African Entertainment: I’m not yet fulfilled, Chika Ike Nigerian Actress
How is your real estate business doing and why did you go into it?
To God be the glory, although, it is on a low key for now, due to the present state of the economy. As for the reason I ventured into real estate, I’m a real business woman. I love doing business and I like generating funds for myself, so I can give out. I like to help people a lot. That’s my basic thing. Aside acting, I have a beauty store; business is a part of me.
Looking at the present state of the economy, how is it affecting you?
To be honest, it’s affecting everyone. And we earnestly pray we get out of it as soon as possible because businesses are folding up every day. We just have to go through all these for a reason. Americans too went through a recession. But it’s the ability to survive after the recession that matters. Aside the grace of God and his promises, what drives and keep me going is determination. I tell myself that I must survive no matter how bad the system becomes. I just have to look for ways to survive positively.
Kindly share some of your growing up experiences?
Growing up was fun. My parents are disciplinarians. My mum was an evangelist and my father is a very strict man. When I told him I wanted to be an actress, he didn’t like it. In those days, it was difficult to convince parents unlike now that parents, especially mothers, are encouraging their daughters to go into acting, and even entertainment generally.
Why did you set up a foundation?
I grew up in a neighbourhood where people could not afford the basic necessities of life. I saw my mother help them when they needed help. I saw a lot of kids being exposed to violence, child abuse, and peer pressure. I was close to them and I could feel their pain. Since then, I told myself, ‘if I’m going to set up a foundation, it has to be one that has to do with kids.’ That is my passion. It focuses on children on the streets and I love education. I call my charity project, ‘Educate a Child’ because I think educating a child is one of the greatest gifts you can give him or her. It is an African foundation, not just Nigeria.
Do you think you are a fulfilled woman yet?
Honestly, not yet. There are certain things I haven’t achieved. Every day I wake up, I want to get to the zenith of my career, but it all takes one step at a time. I’m still hoping to achieve more which would eventually make me a fulfilled woman.
Aside your TV Reality show, ‘Project African Diva’, what other projects are you working on?
I have a movie project we are working on it. But for now we are focused on African Diva.
What’s new about the African Diva reality show season two?
We had three girls each from four African countries and the rest from Nigeria. The season two was tough. It has better picture quality, the girls more organized, and the task more interesting, the house more structured. There are lots to learn about from this season two.
What is the secret behind your relevancy?
No special secret other than the grace of God; another thing in life is all about growth. The day you stopped growing, you start dying. The ability of not being satisfied, the thought of failure, scares me. It makes me to want to do for myself every day.
You are always attributing your success to God, you seem to be highly spiritual, or is there something we don’t really know?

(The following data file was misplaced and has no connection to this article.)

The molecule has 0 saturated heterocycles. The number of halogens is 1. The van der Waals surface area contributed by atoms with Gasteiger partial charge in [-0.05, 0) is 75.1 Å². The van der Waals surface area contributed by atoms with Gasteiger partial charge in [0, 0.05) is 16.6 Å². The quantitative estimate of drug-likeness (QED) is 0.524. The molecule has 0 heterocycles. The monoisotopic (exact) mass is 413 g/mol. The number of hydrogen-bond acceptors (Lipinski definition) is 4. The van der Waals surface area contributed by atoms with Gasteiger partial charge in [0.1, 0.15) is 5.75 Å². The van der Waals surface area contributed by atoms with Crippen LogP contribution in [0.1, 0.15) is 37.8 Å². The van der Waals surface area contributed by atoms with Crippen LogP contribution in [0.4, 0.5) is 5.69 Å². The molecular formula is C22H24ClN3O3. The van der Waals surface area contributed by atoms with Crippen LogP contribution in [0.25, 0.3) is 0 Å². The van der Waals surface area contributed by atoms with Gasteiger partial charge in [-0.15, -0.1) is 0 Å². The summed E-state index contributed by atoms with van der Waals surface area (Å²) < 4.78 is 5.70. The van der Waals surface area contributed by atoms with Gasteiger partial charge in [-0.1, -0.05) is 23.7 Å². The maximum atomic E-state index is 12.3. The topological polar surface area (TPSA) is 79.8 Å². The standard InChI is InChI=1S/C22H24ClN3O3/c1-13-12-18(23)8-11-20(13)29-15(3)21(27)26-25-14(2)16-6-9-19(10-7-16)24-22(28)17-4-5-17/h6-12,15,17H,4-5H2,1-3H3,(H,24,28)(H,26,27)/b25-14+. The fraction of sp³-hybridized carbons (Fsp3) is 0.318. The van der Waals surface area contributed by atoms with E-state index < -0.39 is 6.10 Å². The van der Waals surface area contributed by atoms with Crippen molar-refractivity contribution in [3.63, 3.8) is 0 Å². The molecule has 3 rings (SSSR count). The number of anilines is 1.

Nothing at all, like I always say, I can only attribute my success to God because, without Him, I’m nobody. I’m also a sucker for hard work. I believe that in whatever you do, you have got to put in your best in it. I’m a very spiritual person. Without God, I can’t really do anything. I grew up under the influence of my parents who inculcated the values of discipline, hard work and tolerance in their children.
How has life been generally for you as a Nigerian actress?
I started acting since 2005. I knew there was a world I could conquer back then beyond my father’s bakery wall at Ikotun- Egbe area of Lagos State. I would say my 11 years of existence in the movie industry has been rewarding.
For a while now, your fans hardly see you in movies, what’s happening?
Well, my last movie is still in the cinema, ‘Miss Teacher’. I released it last year for the cinemas. Add to that, I have been busy with my pet projects and doing a lot of traveling too. But I have been busy working; soon my fans will start to see some of these jobs.
What’s the striking thing you want to be remembered for in Nollywood?
I want to get to higher places in life, but we all know that no matter how far and wide you project, you can only get there by the grace of God. From my recent experiences, I know it’s all about God and his plans for me. I know he would crown my efforts and hard work with great success.
On social media, especially Instagram, how do you react to critics that trail your posts?
Some years back, it bothered me a lot. But right now, I have learnt to develop thick skin for such negative comments and critics. I don’t waste my time responding to them. I just sieve; the good, bad and ugly ones. I take note of the good ones, do what I need to do with them and discard the rest.
Your late mum was a pastor until her death; did she influence your life?
My mum was a very strong woman. There’s something she always says, ‘don’t let anyone intimidate you; be confident’. So, she’s the kind of mum that won’t let you fail. She preached the gospel all over the world; American, London, everywhere. She was like a role model to me. She shaped me into the woman I am today.
What do you have to say to your fans?
Thanks for the love, support and prayers. Even to those who go as far as patronizing us, we say thank you for believing in our services. We promise never to let you all down.